I also will make boards if authors ask me to, to help spread the word about their new work. I am just a huge fan of pinterest, and I've only had mine for a little over a year now.

    ReplyDelete
    Replies
    1. Salyna, I LOVE hearing that you make boards for authors!! That's so awesome! I will have to tuck that away for the future! ;-) I'm super excited about making a board for my new YA series releasing next March. Can't wait. I already have a secret board with a collection of pictures started.

      Delete
  4. I don't use Pinterest. I limit my time on social media to 45 minutes a day, which doesn't leave much time for anything...but I get the important stuff done, like my household business, meals, and my word count! My hat is off to those who manage to do it all.

    ReplyDelete
    Replies
    1. Good for you for limiting your time on social media! My writing time always gets top priority too. It's the main thing and we have to keep it that way! :-)

      Delete
  5. What great ideas! When my YA novel came out, I enjoyed pinning photos of people holding my book. It was a fun way for them to connect to the release.

    ReplyDelete
    Replies
    1. Hi Julie,

      Yes, I love having a board devoted to my readers too. I actually had a Pinterest photo contest for one of my books where readers could win a prize for the most creative photo of them with my book. That was a lot of fun!

      Delete
  6. I look at Pinterest in kind of the same way I do Goodreads: fun for me, with any marketing benefits a bonus on the side. :) But I actually do some of the things you mention here—I have a couple book-themed boards, a Western-themed one and another on the Edwardian era (since I've written in both those settings), and one where I collect pictures of various historical settings that might come in handy for future stories. It took me a while to get used to book-related storyboards, since I have a hard time using visual aids to write (I visualize things rather vaguely, but still have a hard time finding pictures that suit my mental image!), but I've started enjoying them lately.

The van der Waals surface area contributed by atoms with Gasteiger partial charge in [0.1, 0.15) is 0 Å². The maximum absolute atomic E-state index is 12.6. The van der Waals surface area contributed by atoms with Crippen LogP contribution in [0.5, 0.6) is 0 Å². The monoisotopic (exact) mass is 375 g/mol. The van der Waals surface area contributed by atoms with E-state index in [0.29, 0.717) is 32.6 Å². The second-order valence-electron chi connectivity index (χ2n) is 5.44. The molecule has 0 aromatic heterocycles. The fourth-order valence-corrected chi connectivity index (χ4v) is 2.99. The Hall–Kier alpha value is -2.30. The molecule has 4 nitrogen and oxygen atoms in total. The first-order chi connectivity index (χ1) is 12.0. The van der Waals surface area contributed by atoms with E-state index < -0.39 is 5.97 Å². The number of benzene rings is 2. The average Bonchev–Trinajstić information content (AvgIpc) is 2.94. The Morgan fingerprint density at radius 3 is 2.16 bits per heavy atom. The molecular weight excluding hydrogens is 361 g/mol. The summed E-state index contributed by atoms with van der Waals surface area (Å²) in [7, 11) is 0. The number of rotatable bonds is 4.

ReplyDelete
    Replies
    1. Yes, I look at Pinterest and Goodreads as being very similar in approach. I like to have a presence on both, but I also like to use them both for fun just as a regular user!

      Delete
  7. What a great post, Jody. Thanks for the tips. I keep hearing about picmonkey and then I forget to try it. Love Captured by Love btw. I finished it this morning. Your surprises are fabulous!

    ReplyDelete
    Replies
    1. Thank you for reading my new book, Catherine! You've been such a dear to read each of my books. I appreciate it more than words can express! :-)

      Delete
  8. I'm tempted by Pinterest - but very leary about the whole copyright of images thing. I've heard so many bad things about it. How do you manage that?

    ReplyDelete
  9. Thanks so much for sharing your tips of how authors can use Pinterest. I am just learning. So far others have pinned my books on there as I don't know how. I also don't know how to pin my blogs on there.

    I guess as time goes on I will learn how. Right now I do have boards on show casing books and have also pinned donkeys and farm animals to my Edmund Pickle Chin board for my book by that name. I'm glad to learn I'm doing something right. :)

    ReplyDelete
  10. Really nice post.
    I use Pinterest a lot, I like it more than other social, but at the moment I'm still trying to figure out how to use it to promote my blog (since I don't ahve any published book yet). Your tips are very valuable :-)

    Can I ask something? How do you get those nice snapshots of your boards?

    ReplyDelete
  11. If you need to understand a history of little league, you ought to admit that for reasons unknown, humans have a very natural craving to quit things. Of your house to relieve frustration, or perhaps for exciting, we make this happen even with no noticing. www.scorespro.com

    ReplyDelete
  12. For your own constant stressing and guidance of kids we now have made gentle rubber perform area no slip floors. Kids who are usually of higher hazard and therefore are naught are now being well kept by this particular. If the children fall about this flooring they're not going to get hurt as well as your worry is actually saved for another thing. SOFT RUBBER PLAY AREA NON SLIP FLOORING

    ReplyDelete

© All the articles in this blog are copyrighted and may not be used without prior written consent from the author. You may quote without permission if you give proper credit and links. Thank you!